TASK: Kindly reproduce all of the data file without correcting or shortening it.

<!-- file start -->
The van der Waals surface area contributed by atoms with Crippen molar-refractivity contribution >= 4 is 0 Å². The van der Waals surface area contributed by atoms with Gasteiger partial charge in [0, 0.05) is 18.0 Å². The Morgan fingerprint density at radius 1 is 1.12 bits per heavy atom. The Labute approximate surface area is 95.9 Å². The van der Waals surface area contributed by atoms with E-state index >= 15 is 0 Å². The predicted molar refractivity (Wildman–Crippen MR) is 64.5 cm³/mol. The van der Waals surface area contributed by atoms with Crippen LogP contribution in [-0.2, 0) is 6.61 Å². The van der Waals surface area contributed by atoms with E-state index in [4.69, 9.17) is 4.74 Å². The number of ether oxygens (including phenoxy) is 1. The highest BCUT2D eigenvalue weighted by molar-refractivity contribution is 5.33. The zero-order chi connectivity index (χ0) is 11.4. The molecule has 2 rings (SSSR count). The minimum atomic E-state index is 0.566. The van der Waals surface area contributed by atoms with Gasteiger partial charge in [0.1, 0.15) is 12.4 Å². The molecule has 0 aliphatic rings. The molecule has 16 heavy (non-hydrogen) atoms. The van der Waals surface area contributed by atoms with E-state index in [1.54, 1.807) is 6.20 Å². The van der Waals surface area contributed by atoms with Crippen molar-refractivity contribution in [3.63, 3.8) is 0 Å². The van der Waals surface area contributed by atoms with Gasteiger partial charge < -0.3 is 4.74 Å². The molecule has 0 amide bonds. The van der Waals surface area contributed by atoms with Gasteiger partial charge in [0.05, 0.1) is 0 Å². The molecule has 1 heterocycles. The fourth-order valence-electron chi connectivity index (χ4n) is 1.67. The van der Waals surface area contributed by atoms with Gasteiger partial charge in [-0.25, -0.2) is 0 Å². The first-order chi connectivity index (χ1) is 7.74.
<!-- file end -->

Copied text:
The van der Waals surface area contributed by atoms with Crippen molar-refractivity contribution >= 4 is 0 Å². The van der Waals surface area contributed by atoms with Gasteiger partial charge in [0, 0.05) is 18.0 Å². The Morgan fingerprint density at radius 1 is 1.12 bits per heavy atom. The Labute approximate surface area is 95.9 Å². The van der Waals surface area contributed by atoms with E-state index >= 15 is 0 Å². The predicted molar refractivity (Wildman–Crippen MR) is 64.5 cm³/mol. The van der Waals surface area contributed by atoms with Crippen LogP contribution in [-0.2, 0) is 6.61 Å². The van der Waals surface area contributed by atoms with E-state index in [4.69, 9.17) is 4.74 Å². The number of ether oxygens (including phenoxy) is 1. The highest BCUT2D eigenvalue weighted by molar-refractivity contribution is 5.33. The zero-order chi connectivity index (χ0) is 11.4. The molecule has 2 rings (SSSR count). The minimum atomic E-state index is 0.566. The van der Waals surface area contributed by atoms with Gasteiger partial charge in [0.1, 0.15) is 12.4 Å². The molecule has 0 aliphatic rings. The molecule has 16 heavy (non-hydrogen) atoms. The van der Waals surface area contributed by atoms with E-state index in [1.54, 1.807) is 6.20 Å². The van der Waals surface area contributed by atoms with Crippen molar-refractivity contribution in [3.63, 3.8) is 0 Å². The van der Waals surface area contributed by atoms with Gasteiger partial charge < -0.3 is 4.74 Å². The molecule has 0 amide bonds. The van der Waals surface area contributed by atoms with Gasteiger partial charge in [0.05, 0.1) is 0 Å². The molecule has 1 heterocycles. The fourth-order valence-electron chi connectivity index (χ4n) is 1.67. The van der Waals surface area contributed by atoms with Gasteiger partial charge in [-0.25, -0.2) is 0 Å². The first-order chi connectivity index (χ1) is 7.74.